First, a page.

Ninety-two million Americans have a criminal record—nearly one in three adults. 1 This criminal record can include an arrest that did not lead to a conviction, a conviction for which the person did not serve time in prison, or a conviction for a non-violent crime. 2 All can have a similar impact on an individual’s job prospects and on local economies. Incarcerating adult Americans costs a combined $68 billion annually at the local, state, and federal levels. 3 The cost of lost wages and lost financial contributions to society by ex-offenders is even higher.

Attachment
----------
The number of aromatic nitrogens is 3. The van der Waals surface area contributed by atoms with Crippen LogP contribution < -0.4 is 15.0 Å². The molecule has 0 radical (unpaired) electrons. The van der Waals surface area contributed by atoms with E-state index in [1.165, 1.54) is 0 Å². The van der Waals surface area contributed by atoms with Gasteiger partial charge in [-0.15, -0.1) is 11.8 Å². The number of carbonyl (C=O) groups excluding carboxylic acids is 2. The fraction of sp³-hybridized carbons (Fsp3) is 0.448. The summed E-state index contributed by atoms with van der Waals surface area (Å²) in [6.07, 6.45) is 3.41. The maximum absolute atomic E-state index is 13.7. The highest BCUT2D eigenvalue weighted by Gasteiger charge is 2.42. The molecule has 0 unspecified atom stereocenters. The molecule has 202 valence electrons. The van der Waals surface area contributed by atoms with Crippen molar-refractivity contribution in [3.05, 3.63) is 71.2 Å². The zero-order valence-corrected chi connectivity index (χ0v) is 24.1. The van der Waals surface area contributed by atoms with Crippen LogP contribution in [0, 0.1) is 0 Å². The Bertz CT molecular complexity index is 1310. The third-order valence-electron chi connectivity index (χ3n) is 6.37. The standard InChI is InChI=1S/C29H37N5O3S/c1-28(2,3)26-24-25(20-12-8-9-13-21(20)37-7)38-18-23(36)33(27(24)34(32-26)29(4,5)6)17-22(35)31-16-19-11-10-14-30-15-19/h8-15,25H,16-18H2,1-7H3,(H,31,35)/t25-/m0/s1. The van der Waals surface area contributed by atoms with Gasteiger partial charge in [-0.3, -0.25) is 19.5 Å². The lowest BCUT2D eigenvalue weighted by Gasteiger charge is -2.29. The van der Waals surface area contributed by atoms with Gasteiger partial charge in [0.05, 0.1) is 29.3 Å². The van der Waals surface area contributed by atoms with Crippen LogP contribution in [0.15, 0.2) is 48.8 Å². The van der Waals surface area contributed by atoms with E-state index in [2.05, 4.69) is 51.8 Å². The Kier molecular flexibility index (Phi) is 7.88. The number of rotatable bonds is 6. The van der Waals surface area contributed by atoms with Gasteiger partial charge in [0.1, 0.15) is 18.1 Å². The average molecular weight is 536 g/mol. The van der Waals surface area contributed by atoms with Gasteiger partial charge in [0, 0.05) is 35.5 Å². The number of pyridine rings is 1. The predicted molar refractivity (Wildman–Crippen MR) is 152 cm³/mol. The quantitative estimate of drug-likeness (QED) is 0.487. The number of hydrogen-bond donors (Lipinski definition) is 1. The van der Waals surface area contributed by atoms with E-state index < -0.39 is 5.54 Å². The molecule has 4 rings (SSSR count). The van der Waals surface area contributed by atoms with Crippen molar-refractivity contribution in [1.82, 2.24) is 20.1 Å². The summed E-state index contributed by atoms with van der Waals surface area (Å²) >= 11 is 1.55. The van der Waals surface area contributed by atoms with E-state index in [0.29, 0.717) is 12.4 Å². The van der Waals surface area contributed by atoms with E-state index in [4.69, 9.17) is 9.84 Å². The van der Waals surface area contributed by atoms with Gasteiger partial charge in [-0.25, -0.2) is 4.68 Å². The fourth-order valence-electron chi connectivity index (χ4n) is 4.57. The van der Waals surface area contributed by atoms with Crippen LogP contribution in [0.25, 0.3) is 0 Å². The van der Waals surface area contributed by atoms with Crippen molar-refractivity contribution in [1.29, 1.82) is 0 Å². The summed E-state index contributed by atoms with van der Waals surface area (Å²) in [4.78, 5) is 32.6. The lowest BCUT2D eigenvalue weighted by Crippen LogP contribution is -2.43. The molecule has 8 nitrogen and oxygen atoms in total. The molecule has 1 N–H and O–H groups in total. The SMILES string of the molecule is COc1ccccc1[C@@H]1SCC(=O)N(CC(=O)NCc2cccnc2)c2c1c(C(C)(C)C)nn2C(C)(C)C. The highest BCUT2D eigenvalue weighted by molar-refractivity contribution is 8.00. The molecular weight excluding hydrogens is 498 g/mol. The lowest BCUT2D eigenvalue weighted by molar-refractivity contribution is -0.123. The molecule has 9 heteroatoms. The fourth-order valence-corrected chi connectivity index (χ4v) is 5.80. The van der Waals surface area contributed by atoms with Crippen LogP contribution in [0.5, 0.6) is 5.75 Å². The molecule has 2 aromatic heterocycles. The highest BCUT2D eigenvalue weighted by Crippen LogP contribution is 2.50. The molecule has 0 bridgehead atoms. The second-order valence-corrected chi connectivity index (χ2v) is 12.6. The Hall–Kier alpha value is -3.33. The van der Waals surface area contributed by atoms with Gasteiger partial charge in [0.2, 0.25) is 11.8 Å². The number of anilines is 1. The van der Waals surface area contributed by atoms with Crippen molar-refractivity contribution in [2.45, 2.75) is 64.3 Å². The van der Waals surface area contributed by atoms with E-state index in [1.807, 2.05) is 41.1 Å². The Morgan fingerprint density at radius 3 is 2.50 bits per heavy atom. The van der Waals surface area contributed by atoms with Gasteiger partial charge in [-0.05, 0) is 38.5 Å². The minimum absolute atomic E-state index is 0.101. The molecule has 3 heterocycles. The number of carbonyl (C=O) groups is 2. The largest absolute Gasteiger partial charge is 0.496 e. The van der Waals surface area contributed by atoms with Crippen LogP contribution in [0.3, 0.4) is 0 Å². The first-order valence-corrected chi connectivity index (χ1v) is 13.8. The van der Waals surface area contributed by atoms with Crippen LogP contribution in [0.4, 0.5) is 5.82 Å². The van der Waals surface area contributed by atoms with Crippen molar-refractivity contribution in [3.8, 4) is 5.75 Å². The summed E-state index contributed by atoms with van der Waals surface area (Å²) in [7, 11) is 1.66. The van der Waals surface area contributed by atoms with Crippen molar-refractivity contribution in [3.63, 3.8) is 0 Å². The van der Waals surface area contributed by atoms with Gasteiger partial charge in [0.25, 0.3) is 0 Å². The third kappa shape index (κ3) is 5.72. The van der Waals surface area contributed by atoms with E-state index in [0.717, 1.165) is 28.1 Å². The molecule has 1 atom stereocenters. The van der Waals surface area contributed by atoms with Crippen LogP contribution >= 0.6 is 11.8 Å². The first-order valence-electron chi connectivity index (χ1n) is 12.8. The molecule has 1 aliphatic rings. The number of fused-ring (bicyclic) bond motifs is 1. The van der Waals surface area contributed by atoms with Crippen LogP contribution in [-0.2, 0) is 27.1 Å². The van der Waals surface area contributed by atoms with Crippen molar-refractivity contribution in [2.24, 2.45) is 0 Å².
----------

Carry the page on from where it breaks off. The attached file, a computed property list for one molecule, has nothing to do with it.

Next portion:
This financially immobilized population of former offenders may be permanently unemployable. In response, a majority of states have created statutes to permit select offenders a new chance. 4 These states grant that after a waiting period and good behavior, ex-offenders may apply to have their convictions sealed or “set aside.” 5 These expungements remove the conviction from public records, lifting the stigma and the resulting barriers to employment. 6